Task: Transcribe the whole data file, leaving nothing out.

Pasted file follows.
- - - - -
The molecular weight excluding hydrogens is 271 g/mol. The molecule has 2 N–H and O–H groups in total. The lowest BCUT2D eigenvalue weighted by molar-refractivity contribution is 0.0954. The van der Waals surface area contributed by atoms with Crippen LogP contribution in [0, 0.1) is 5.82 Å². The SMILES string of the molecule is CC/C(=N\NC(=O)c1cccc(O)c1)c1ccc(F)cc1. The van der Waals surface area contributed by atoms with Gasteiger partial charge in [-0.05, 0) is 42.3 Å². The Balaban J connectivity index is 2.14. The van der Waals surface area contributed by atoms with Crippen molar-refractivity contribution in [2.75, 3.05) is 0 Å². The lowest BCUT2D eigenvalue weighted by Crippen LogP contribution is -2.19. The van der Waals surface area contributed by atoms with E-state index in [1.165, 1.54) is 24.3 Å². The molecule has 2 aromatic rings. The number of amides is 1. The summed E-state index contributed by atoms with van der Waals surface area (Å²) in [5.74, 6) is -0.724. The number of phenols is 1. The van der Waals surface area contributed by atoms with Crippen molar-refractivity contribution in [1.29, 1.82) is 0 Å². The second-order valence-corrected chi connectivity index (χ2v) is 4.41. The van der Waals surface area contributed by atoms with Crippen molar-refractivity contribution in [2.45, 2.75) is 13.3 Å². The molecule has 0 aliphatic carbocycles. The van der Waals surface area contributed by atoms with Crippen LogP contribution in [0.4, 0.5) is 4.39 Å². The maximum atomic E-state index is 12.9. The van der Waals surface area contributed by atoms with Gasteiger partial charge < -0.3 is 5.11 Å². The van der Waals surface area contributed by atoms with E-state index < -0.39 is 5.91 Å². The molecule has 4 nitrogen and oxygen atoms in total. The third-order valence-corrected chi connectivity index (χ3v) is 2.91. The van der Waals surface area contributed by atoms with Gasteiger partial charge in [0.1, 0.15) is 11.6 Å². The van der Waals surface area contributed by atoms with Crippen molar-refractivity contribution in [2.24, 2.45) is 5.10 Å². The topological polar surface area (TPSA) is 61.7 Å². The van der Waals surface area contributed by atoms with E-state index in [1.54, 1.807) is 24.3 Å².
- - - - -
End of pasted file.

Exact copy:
The molecular weight excluding hydrogens is 271 g/mol. The molecule has 2 N–H and O–H groups in total. The lowest BCUT2D eigenvalue weighted by molar-refractivity contribution is 0.0954. The van der Waals surface area contributed by atoms with Crippen LogP contribution in [0, 0.1) is 5.82 Å². The SMILES string of the molecule is CC/C(=N\NC(=O)c1cccc(O)c1)c1ccc(F)cc1. The van der Waals surface area contributed by atoms with Gasteiger partial charge in [-0.05, 0) is 42.3 Å². The Balaban J connectivity index is 2.14. The van der Waals surface area contributed by atoms with Crippen molar-refractivity contribution in [2.75, 3.05) is 0 Å². The lowest BCUT2D eigenvalue weighted by Crippen LogP contribution is -2.19. The van der Waals surface area contributed by atoms with E-state index in [1.165, 1.54) is 24.3 Å². The molecule has 2 aromatic rings. The number of amides is 1. The summed E-state index contributed by atoms with van der Waals surface area (Å²) in [5.74, 6) is -0.724. The number of phenols is 1. The van der Waals surface area contributed by atoms with Crippen molar-refractivity contribution in [1.29, 1.82) is 0 Å². The second-order valence-corrected chi connectivity index (χ2v) is 4.41. The van der Waals surface area contributed by atoms with Crippen molar-refractivity contribution in [2.45, 2.75) is 13.3 Å². The molecule has 0 aliphatic carbocycles. The van der Waals surface area contributed by atoms with Crippen LogP contribution in [0.4, 0.5) is 4.39 Å². The maximum atomic E-state index is 12.9. The van der Waals surface area contributed by atoms with Gasteiger partial charge < -0.3 is 5.11 Å². The van der Waals surface area contributed by atoms with E-state index < -0.39 is 5.91 Å². The molecule has 4 nitrogen and oxygen atoms in total. The third-order valence-corrected chi connectivity index (χ3v) is 2.91. The van der Waals surface area contributed by atoms with Gasteiger partial charge in [0.1, 0.15) is 11.6 Å². The van der Waals surface area contributed by atoms with Crippen molar-refractivity contribution in [2.24, 2.45) is 5.10 Å². The topological polar surface area (TPSA) is 61.7 Å². The van der Waals surface area contributed by atoms with E-state index in [1.54, 1.807) is 24.3 Å².